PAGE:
While needle syringe programmes (NSP) and opioid substitution therapy (OST) are known to be effective at reducing risky injecting behaviour, there is a lack of clear evidence that they lower the risk of hepatitis C virus (HCV) transmission.
In a Cochrane Review (online, 18 September 2017), researchers used data from 28 studies including a total of 11,070 uninfected injection drug users to explore the risk of HCV transmission during receipt of OST or participation in NSP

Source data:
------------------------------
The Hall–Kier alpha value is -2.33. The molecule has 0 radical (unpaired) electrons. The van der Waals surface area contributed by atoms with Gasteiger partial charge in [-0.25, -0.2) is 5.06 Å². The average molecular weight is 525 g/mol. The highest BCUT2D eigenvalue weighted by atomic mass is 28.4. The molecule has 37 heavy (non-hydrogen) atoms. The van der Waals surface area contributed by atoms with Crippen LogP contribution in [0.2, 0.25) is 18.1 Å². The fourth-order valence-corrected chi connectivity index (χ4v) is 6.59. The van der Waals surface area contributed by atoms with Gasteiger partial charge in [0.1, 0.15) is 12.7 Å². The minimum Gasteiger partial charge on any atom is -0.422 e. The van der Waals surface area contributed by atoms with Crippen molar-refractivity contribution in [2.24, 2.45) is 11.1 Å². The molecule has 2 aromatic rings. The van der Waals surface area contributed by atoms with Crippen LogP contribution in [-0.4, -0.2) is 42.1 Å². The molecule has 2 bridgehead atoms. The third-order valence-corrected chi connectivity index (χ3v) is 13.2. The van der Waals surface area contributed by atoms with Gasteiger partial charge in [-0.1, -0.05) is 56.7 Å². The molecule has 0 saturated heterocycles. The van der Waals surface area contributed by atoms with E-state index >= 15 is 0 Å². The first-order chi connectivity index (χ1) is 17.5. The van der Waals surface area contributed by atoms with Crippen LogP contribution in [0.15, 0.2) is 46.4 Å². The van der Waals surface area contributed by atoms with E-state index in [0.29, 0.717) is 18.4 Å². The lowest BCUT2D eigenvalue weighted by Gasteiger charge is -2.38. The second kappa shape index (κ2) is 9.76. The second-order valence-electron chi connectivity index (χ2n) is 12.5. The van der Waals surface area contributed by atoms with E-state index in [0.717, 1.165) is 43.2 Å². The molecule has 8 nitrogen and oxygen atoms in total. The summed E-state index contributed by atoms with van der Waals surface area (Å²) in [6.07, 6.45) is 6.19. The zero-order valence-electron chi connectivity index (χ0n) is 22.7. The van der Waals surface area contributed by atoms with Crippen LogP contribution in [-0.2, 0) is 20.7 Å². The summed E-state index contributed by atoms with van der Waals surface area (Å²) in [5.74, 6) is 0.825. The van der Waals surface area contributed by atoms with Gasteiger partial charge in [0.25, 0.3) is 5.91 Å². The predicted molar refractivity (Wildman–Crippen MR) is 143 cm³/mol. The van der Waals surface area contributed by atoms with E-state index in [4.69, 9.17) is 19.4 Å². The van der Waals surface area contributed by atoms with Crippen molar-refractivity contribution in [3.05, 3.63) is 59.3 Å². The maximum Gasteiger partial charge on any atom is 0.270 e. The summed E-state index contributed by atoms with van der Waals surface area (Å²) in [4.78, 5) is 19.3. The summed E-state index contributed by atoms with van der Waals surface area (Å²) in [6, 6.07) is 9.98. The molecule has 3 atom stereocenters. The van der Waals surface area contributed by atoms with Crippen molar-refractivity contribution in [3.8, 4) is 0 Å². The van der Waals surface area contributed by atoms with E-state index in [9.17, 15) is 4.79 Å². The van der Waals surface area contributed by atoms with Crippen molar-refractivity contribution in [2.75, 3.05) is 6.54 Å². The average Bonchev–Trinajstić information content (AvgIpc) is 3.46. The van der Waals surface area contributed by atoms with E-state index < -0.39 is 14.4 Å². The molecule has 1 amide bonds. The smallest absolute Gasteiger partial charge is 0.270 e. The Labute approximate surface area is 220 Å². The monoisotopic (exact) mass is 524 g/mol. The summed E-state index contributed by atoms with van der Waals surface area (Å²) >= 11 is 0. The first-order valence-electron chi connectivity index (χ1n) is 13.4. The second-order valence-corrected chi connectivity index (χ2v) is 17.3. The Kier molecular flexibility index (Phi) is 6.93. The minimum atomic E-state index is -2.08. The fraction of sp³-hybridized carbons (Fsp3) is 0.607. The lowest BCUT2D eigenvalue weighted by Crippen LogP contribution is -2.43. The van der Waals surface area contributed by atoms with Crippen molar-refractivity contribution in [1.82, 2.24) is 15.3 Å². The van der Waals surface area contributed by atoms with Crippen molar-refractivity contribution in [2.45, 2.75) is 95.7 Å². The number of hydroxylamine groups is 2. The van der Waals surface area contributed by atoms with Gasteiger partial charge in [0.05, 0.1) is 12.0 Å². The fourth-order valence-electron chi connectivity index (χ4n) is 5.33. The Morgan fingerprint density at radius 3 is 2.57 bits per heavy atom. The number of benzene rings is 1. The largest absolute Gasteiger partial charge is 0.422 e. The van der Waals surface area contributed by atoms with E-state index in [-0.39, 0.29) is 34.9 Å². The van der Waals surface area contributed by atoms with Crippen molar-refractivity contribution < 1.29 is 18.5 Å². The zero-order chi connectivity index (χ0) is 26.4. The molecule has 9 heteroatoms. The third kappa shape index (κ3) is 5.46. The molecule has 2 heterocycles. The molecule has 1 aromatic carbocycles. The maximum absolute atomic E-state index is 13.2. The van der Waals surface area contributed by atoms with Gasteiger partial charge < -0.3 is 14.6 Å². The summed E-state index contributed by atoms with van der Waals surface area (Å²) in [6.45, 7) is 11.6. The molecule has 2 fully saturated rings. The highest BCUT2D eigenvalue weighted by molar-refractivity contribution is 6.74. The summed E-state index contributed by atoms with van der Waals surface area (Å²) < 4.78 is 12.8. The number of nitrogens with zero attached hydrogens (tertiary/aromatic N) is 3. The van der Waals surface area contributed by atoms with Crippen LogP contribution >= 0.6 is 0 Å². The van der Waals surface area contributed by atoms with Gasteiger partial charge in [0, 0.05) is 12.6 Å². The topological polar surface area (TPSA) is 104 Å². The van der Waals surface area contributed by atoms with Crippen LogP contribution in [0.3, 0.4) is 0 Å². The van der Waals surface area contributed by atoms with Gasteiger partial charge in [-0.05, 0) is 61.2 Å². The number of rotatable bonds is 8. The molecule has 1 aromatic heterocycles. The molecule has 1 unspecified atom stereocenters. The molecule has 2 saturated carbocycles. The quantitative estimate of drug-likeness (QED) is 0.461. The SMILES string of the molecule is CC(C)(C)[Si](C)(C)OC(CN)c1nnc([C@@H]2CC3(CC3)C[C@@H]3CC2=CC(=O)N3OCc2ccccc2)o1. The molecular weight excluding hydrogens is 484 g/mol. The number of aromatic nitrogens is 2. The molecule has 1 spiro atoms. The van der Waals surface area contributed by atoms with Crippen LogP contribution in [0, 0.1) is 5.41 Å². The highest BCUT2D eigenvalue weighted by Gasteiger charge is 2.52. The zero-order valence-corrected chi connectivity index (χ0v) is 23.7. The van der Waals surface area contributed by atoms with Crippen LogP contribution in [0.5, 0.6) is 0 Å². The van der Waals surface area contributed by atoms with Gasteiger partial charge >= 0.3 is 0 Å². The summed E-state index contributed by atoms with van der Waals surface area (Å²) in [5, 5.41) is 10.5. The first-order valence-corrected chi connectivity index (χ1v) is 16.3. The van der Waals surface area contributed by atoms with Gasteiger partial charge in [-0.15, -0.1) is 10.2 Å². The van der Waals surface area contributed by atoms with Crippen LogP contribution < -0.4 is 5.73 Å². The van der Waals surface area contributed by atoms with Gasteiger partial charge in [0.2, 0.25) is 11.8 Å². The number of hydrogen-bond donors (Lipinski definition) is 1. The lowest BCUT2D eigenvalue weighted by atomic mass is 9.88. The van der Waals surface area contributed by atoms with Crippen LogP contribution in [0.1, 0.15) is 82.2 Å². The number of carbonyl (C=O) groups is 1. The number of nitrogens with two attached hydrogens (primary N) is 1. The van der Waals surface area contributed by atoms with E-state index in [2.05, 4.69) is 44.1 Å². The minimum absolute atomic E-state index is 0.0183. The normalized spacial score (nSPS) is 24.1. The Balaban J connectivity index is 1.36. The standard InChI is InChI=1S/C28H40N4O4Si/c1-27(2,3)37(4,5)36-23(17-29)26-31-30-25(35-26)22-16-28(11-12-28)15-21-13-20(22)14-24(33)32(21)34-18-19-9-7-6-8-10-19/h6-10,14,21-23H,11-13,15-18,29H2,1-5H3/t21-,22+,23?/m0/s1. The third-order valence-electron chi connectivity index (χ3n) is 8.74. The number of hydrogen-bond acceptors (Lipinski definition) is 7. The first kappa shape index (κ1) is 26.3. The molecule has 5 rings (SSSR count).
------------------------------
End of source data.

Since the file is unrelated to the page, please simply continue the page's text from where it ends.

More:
They found that compared with no use, current use of OST (defined as use within the past six months) reduced the risk of acquiring HCV by around 50% and when combined with high NSP coverage may reduce HCV risk by 74%. However, there was a lack of consistent, high-quality evidence on the effectiveness of NSP alone.
The researchers said the results show the need to scale up access to these services and ensure NSP is available along OST to maximise effectiveness.